Food distribution hub gets a million dollars to fund repairs and go solar

State Sen. Vincent Hughes,  D-Philadelphia, speaks during a news conference at Andrew Jackson Elementary School in 2013 in Philadelphia. (Matt Rourke/AP Photo)

State Sen. Vincent Hughes, D-Philadelphia, speaks during a news conference at Andrew Jackson Elementary School in 2013 in Philadelphia. (Matt Rourke/AP Photo)

A major grant will help a Philadelphia group continue to provide food through the pandemic.

State Senator Vince Hughes presented a mock check for a million dollars of state funding to the Share Food Program to repair their warehouse and install solar panels.

“I’ve never seen so many fresh vegetables, all around the city and the region, asparagus, all that stuff and it’s just wonderful,” said Hughes. And the pressure on the places has been dramatic, and we need to invest in those entities, invest in that infrastructure.”

Hughes says the grant was an easy one to gain from the Wolf administration. He presented the check to Share Food Program Executive Director George Matysik during a virtual press conference. He says the money is not the first state grant for the program, and any additional funding is essential especially in this time of increasing need.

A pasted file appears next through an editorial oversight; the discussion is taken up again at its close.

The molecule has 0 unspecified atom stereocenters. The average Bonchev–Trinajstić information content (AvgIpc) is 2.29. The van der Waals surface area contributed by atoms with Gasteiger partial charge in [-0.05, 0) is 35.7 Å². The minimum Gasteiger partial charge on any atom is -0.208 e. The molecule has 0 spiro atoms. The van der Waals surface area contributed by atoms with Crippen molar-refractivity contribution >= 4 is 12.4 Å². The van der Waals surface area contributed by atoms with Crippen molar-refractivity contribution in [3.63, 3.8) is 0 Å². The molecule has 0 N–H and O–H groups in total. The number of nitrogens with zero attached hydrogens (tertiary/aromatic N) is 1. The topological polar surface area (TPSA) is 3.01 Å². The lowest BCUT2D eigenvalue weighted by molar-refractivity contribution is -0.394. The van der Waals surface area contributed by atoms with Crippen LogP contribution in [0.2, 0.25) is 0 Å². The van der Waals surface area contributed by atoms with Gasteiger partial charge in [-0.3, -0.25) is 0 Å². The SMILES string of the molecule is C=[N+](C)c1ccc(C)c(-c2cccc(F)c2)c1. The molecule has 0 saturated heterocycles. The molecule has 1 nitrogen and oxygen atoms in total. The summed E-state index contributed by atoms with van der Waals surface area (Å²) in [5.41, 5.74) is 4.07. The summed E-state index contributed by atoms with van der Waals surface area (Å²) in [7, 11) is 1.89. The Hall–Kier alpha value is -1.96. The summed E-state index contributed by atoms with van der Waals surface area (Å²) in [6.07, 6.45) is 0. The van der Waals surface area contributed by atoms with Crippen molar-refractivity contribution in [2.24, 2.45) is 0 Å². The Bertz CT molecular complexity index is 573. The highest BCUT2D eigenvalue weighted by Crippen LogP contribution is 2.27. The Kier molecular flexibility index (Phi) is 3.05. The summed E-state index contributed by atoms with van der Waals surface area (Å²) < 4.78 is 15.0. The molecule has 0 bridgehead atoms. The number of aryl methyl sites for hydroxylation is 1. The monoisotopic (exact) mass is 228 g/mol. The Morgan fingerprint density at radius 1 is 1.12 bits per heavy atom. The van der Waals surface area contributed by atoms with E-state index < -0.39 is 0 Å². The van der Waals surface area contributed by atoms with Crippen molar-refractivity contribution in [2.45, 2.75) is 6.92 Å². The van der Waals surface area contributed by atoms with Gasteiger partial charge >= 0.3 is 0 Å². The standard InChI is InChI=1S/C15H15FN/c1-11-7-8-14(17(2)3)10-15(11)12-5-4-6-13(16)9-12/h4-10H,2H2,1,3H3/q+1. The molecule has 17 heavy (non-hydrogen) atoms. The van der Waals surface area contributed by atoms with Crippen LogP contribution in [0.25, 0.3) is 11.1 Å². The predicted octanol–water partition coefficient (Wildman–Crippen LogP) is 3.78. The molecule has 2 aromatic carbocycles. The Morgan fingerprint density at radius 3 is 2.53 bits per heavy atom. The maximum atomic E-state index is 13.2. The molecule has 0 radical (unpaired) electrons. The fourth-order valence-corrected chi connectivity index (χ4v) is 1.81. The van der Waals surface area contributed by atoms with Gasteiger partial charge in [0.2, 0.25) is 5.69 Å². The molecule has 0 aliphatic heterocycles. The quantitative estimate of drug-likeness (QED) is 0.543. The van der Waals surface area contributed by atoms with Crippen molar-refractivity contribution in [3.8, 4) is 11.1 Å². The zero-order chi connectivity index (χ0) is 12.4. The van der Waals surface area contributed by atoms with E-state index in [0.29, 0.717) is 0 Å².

The funding will cover repairs at the program’s facility at 29th and Hunting Park Avenue, which has undergone increased demand due to the pandemic. Gregory Allen of Overbrook West Neighbors says they are among the million people who have relied on the facility.

“[At] twenty-five thousand produce boxes that feed a family of four a meal, we have given something on the order of 100,000 meals to the people of Overbrook,” said Allen.

Lucinda Hudson of the Parkside Association says the food bank has helped the community considerably during the pandemic.

She says before her neighborhood had a supermarket, they relied on Share to provide groceries to people in need and others who did not have the ability to drive to a market, which could have been miles away.

“Parkside Association has been a client of the Share Program since 1997,” said Hudson. “We were a food desert, so we depended heavily on the Share program.”

The solar panels will offset the cost of electricity for running refrigeration which is crucial to the food distribution process. The facility has had to increase its number of the large refrigerators to handle the additional volume of fresh food and produce necessary for distribution to those in need during the pandemic.

The cost of electricity to run the units is a big slice of the nonprofit’s budget. Solar panels should cut down on those expenses, allowing more money to be put towards acquiring and distributing food.

Broke in PhillyWHYY is one of over 20 news organizations producing Broke in Philly, a collaborative reporting project on solutions to poverty and the city’s push towards economic justice. Follow us at @BrokeInPhilly.

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